## Karush-Kuhn-Tucker (KKT) Conditions

The optimality conditions for a constrained local optimum are called the Karush Kuhn Tucker (KKT) conditions and they play an important role in constrained optimization theory and algorithm development. The KKT conditions for optimality are a set of necessary conditions for a solution to be optimal in a mathematical optimization problem. They are necessary and sufficient conditions for a local minimum in nonlinear programming problems. The KKT conditions consist of the following elements:

For an optimization problem:

$$\min_x f(x)$$ $$\mathrm{subject\;to}\quad g_i(x)-b_i \ge 0 \quad i=1,\ldots,k$$ $$\quad\quad\quad\quad\quad g_i(x)-b_i = 0 \quad i=k+1,\ldots,m$$

There are four KKT conditions for optimal primal `(x)` and dual `(\lambda)` variables. The asterisk (*) denotes optimal values.

**1. Primal Feasibility**: All constraints must be satisfied.

$$g_i(x^*)-b_i \mathrm{\;is\;feasible}$$

**2. No Feasible Descent**: No possible objective improvement at the solution.

$$\nabla f(x^*)-\sum_{i=1}^m \lambda_i^* \nabla g_i\left(x^*\right)=0$$

**3. Complementarity**: The product of the Lagrange multipliers and the corresponding variables must be zero.

$$\lambda_i^* \left( g_i(x^*)-b_i \right) = 0$$

**4. Dual Feasibility**: The Lagrange multipliers associated with constraints have to be non-negative (zero or positive).

$$\lambda_i^* \ge 0$$

The feasibility condition (1) applies to both equality and inequality constraints and is simply a statement that the constraints must not be violated at optimal conditions. The gradient condition (2) ensures that there is no feasible direction that could potentially improve the objective function. The last two conditions (3 and 4) are only required with inequality constraints and enforce a positive Lagrange multiplier when the constraint is active (=0) and a zero Lagrange multiplier when the constraint is inactive (>0).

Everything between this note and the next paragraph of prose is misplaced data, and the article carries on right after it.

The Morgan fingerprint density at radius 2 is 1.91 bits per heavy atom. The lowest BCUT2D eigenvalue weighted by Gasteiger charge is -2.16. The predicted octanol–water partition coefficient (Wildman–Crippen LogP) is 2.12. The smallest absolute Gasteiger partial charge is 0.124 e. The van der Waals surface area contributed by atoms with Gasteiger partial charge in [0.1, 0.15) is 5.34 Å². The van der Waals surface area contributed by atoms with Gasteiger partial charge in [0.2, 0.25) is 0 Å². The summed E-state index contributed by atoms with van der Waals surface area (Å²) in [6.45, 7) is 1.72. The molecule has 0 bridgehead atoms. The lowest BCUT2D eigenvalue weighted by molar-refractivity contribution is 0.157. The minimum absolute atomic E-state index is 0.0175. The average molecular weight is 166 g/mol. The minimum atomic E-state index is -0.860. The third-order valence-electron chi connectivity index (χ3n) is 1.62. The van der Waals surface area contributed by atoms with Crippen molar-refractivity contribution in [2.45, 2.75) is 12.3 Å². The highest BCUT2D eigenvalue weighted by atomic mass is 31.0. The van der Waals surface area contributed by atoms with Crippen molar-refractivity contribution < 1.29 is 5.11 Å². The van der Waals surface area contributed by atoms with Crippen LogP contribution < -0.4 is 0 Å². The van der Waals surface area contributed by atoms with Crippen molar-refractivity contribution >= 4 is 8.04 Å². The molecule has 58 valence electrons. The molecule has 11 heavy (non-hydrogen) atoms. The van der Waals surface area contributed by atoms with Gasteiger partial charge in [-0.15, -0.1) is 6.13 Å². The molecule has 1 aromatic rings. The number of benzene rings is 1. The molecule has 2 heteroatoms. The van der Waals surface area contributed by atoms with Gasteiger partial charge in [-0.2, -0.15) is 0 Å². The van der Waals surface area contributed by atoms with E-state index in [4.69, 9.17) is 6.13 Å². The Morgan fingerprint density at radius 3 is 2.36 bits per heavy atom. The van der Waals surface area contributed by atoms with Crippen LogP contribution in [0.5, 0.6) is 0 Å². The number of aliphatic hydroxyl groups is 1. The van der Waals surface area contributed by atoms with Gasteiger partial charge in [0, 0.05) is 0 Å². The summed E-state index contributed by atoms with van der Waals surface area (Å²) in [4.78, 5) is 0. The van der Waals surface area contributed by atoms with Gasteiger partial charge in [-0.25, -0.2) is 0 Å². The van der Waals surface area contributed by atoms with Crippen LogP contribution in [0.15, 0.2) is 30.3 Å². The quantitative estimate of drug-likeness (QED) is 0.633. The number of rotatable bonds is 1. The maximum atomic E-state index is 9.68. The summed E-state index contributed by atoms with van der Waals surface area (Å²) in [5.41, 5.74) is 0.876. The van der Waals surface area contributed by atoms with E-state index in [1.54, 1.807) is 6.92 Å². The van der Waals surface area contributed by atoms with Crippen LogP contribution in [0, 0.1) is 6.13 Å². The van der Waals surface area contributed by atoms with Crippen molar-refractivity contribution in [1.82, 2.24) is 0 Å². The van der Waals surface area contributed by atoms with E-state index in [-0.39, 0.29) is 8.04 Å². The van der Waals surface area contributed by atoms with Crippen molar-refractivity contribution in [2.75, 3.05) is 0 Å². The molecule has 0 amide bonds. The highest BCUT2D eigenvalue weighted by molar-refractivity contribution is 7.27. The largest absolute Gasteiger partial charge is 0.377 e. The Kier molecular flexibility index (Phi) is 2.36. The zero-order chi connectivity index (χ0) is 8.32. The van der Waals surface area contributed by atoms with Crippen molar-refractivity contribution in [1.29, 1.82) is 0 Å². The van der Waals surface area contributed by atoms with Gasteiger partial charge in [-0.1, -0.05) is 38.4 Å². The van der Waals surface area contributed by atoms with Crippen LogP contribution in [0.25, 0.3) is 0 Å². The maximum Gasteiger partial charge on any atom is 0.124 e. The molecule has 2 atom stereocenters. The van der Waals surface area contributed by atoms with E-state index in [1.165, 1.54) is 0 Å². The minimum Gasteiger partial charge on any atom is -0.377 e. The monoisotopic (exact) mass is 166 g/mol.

#### Part 1: 5 Minute Tutorial on the KKT Conditions

This 5 minute introductory video reviews the 4 KKT conditions and applies them to solve a simple quadratic programming (QP) problem with:

- 1 Quadratic objective function
- 2 Linear equality constraints
- 3 Variables (x
_{1}, x_{2}, x_{3})

Download the following worksheet on KKT conditions. The video below reviews the solution to this worksheet.

#### Part 2: 5 Minute Tutorial with KKT Conditions and Inequality Constraints

This next 5 minute introductory is similar to the previous one but solves a problem with inequality constraints instead of equality constraints. The problem is a simple quadratic programming (QP) problem with:

- 1 Quadratic objective function
- 2 Linear inequality constraints
- 3 Variables (x
_{1}, x_{2}, x_{3})

Download the following worksheet on KKT conditions with inequality constraints. The video below reviews the solution to this worksheet.

#### Part 3: 5 Minute KKT Exercise with both Inequality and Equality Constraints

This 5 minute exercise is similar to the previous ones but solves a problem with both equality and inequality constraints.

Download the following worksheet on KKT conditions with inequality and equality constraints. The video below reviews the solution to this worksheet.

#### Part 4: 5 Minute Application Exercise for the Optimal Volume of a Tank

This 5 minute exercise covers an application to a tank volume optimization. In this case, we specify the final Lagrange multiplier of $8/ft^{3}.

Download the following worksheet on this application of the KKT conditions. The video below reviews the solution to this worksheet.